Part 2: The Church’s Fight Against Bullying

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The church has a large role in the fight against bullying, especially in the “Bible Belt” of East Texas. It directly affects people’s hearts by shaping and informing their beliefs. Out of anyone, the church and Christians have a huge influence and responsibility regarding bullying.

Photo by Megan Whitworth

Photo by Megan Whitworth

Seth Wolverton, the youth pastor at Lufkin First Assembly, shared his thoughts on bullying and the position the church and Christians need to take.

 

After accepting the position of youth pastor at LFA, Wolverton moved from Waxahachie, Texas, in December of 2015. He took several classes at Southwestern Assemblies of God University in Waxahachie, and then served as a youth pastor for a church there for three years. He is married to Janea Wolverton, and they have a six month old son named Gideon.

“It’s been crazy. It’s been fun,” Wolverton said about moving to Lufkin. “I love Deep East Texas. It’s beautiful and slow paced.”

The Issue

When Wolverton was younger, he traveled with a group called Youth Alive that moves from school to school teaching kids about bullying, abstinence, and more. While there, many kids approached him with their personal stories with bullying. It was here that he realized how badly bullying needed to be addressed.

“I think everybody has [dealt with bullying],” he said. “If you play sports in middle school, high school, you know everyone gets bullied.”

Wolverton believes the root of the issue of bullying is that “hurt people hurt people.”

“If someone has been hurt and someone has been neglected or made fun of, they will do the same thing to other people because that is what they see in their life. That’s all they know.”

Last week, Wolverton taught a lesson on identity. He said a lot of kids try to live up to expectations placed upon them by other people or media.

He taught his students that they should simply look to what God thinks of them, not what others do.

The Solution

“I think at a young age I found my identity in Christ,” he said. “I think I knew that somebody could say whatever they wanted about me, but that doesn’t have to affect me.”

Wolverton did get bullied some as a child, but he said he learned to shrug it off and not let it affect him. This he attributed in part to confidence and in part to his security in what God thought about him.

“While it wasn’t a big deal for me, other kids really take it and they hold it in,” Wolverton said, “and it’s a big deal. I think that everybody processes things a different way, and I think some people are better at letting things roll off of them instead of letting it get to them.”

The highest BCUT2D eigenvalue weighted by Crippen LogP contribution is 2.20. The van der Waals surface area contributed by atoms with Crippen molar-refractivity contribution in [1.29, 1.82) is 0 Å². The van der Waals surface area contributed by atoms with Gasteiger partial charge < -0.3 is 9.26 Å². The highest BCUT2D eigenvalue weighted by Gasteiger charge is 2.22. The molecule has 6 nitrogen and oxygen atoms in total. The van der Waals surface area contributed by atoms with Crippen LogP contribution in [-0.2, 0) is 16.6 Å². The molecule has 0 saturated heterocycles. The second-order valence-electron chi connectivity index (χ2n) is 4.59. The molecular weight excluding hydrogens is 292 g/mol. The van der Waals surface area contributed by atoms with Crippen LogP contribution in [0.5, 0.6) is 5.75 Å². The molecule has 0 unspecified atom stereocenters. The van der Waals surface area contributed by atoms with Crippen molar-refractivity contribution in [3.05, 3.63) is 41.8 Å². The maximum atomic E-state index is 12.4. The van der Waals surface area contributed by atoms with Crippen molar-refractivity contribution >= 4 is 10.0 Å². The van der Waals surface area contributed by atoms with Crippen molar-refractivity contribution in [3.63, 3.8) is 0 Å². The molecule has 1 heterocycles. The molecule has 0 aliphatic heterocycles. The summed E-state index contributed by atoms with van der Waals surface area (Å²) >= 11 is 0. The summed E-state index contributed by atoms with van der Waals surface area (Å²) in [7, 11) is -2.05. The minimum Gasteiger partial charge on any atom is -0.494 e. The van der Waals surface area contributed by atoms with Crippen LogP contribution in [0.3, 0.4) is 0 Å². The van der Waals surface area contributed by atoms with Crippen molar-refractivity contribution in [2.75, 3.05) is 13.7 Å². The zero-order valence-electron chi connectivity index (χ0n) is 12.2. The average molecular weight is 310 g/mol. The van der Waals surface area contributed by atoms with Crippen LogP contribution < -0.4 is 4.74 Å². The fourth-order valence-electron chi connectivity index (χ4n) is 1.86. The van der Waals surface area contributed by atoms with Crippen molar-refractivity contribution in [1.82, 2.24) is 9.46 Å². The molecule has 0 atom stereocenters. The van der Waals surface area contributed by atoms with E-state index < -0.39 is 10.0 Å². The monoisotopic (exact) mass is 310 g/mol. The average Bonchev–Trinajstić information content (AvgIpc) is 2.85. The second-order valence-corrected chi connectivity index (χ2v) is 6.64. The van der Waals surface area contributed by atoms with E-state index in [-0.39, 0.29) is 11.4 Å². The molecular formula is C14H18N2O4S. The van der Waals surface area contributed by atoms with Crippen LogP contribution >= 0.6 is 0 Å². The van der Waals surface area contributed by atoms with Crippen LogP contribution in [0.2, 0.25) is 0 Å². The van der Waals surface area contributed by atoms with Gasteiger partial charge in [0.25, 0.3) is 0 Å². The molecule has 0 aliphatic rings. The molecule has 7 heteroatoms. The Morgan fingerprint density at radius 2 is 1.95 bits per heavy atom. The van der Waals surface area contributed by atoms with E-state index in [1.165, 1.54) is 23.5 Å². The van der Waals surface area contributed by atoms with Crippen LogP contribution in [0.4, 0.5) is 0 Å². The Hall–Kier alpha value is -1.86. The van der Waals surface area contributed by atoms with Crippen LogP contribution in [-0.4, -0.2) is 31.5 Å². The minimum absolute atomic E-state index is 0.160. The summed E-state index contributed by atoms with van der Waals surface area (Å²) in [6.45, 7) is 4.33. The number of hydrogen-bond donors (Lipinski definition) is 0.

Check out this video of Wolverton explaining the relationship between bullying and the church:

Wolverton said he has seen kids who hang out with people who they think are ‘cool’ even while those people are the ones who are tearing them down. He encourages kids to get rid of those negative people and find friends who will enjoy them for them.

“You need to find people who are more positive than negative,” he said. “As much as you have been fed this negativity, you’ve gotta be surrounded by people who love you and build you up. That’s going to be the biggest help at the end of the day. You’ve got this friend who said this bad thing about you, but then you have these friends that said this, this, and this good thing about you.”

The heart of the issue, Wolverton believes to be in the Bible verse Matthew 7:12:

“‘Do to others whatever you would like them to do to you. This is the essence of all that is taught in the law and the prophets.'”

New Living Translation

If people would learn to put themselves in another’s shoes, to really feel what the other person might feel, Wolverton believes a lot of bullying would never happen.

other-photo

Photo by Megan Whitworth

He has witnessed how students don’t often take the step back to think of how their actions might make their friends feel.

“Even King David needed someone to say, ‘Look at how big of an idiot you’ve been!'” Wolverton said.

This brings the issue back to how the church and Christians can fight bullying.

What the Church and Christians Can Do

Wolverton believes that pastors can help combat bullying by embodying and teaching that God loves people, and that it doesn’t matter what anyone else says about them except for God and the Bible.

“I think a big problem is that Christians just don’t live out their Christianity like God has called them to,” Wolverton said. “And I know that’s some high expectations, but I think a big part is that we’re not embodying what God has called us to be.”

In his leadership team, Wolverton encourages leaders to connect with students and not only be an example to them, but also to kindly tell them when they need to shape up. Like when King David from the books of Solomon and Kings in the Bible had to be told by a trusted friend and adviser that he was failing, students need loving teachers, leaders, pastors, friends, and family to encourage them to be better.


Check out the first and second installments of this story: Part One: The Educator’s Fight Against Bullying and Part Three: Bullying and Our Experience.

Author

Grace Baldwin
Grace BaldwinContent Producer
(Bethany) Grace Baldwin has an Associate Degree in Journalism from Angelina College and is working on a double major of English and Journalism at Stephen F. Austin State University. She thoroughly enjoys reading, writing, and has an indelible passion for words.
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